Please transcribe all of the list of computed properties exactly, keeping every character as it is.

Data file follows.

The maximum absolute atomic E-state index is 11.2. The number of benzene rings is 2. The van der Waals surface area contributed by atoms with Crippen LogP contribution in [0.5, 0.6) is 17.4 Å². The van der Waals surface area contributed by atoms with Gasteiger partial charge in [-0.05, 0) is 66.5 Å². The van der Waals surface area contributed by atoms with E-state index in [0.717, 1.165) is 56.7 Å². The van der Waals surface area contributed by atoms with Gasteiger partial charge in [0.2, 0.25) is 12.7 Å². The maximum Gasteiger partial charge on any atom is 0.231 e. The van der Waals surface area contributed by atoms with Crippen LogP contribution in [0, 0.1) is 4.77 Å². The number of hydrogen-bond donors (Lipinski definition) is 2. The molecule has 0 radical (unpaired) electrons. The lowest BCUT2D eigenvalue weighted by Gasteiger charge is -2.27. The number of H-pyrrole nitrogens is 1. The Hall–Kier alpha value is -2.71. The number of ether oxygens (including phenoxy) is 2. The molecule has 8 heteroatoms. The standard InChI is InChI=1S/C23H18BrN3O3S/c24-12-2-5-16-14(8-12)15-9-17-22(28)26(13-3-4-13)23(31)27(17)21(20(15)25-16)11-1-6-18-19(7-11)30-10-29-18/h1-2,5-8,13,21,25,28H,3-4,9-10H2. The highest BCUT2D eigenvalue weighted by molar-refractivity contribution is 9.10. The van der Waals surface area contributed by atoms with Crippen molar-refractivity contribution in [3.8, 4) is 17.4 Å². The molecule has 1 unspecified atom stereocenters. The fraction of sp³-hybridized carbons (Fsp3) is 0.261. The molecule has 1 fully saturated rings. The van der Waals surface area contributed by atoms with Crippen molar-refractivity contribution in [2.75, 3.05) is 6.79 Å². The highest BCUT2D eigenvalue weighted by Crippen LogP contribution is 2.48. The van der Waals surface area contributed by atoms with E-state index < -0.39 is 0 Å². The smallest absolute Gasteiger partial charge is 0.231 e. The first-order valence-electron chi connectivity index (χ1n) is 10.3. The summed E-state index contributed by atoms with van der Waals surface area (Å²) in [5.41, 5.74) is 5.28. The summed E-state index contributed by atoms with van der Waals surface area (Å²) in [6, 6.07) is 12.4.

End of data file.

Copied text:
The maximum absolute atomic E-state index is 11.2. The number of benzene rings is 2. The van der Waals surface area contributed by atoms with Crippen LogP contribution in [0.5, 0.6) is 17.4 Å². The van der Waals surface area contributed by atoms with Gasteiger partial charge in [-0.05, 0) is 66.5 Å². The van der Waals surface area contributed by atoms with E-state index in [0.717, 1.165) is 56.7 Å². The van der Waals surface area contributed by atoms with Gasteiger partial charge in [0.2, 0.25) is 12.7 Å². The maximum Gasteiger partial charge on any atom is 0.231 e. The van der Waals surface area contributed by atoms with Crippen LogP contribution in [0, 0.1) is 4.77 Å². The number of hydrogen-bond donors (Lipinski definition) is 2. The molecule has 0 radical (unpaired) electrons. The lowest BCUT2D eigenvalue weighted by Gasteiger charge is -2.27. The number of H-pyrrole nitrogens is 1. The Hall–Kier alpha value is -2.71. The number of ether oxygens (including phenoxy) is 2. The molecule has 8 heteroatoms. The standard InChI is InChI=1S/C23H18BrN3O3S/c24-12-2-5-16-14(8-12)15-9-17-22(28)26(13-3-4-13)23(31)27(17)21(20(15)25-16)11-1-6-18-19(7-11)30-10-29-18/h1-2,5-8,13,21,25,28H,3-4,9-10H2. The highest BCUT2D eigenvalue weighted by molar-refractivity contribution is 9.10. The van der Waals surface area contributed by atoms with Crippen molar-refractivity contribution in [3.8, 4) is 17.4 Å². The molecule has 1 unspecified atom stereocenters. The fraction of sp³-hybridized carbons (Fsp3) is 0.261. The molecule has 1 fully saturated rings. The van der Waals surface area contributed by atoms with Crippen molar-refractivity contribution in [2.75, 3.05) is 6.79 Å². The highest BCUT2D eigenvalue weighted by Crippen LogP contribution is 2.48. The van der Waals surface area contributed by atoms with E-state index < -0.39 is 0 Å². The smallest absolute Gasteiger partial charge is 0.231 e. The first-order valence-electron chi connectivity index (χ1n) is 10.3. The summed E-state index contributed by atoms with van der Waals surface area (Å²) in [5.41, 5.74) is 5.28. The summed E-state index contributed by atoms with van der Waals surface area (Å²) in [6, 6.07) is 12.4.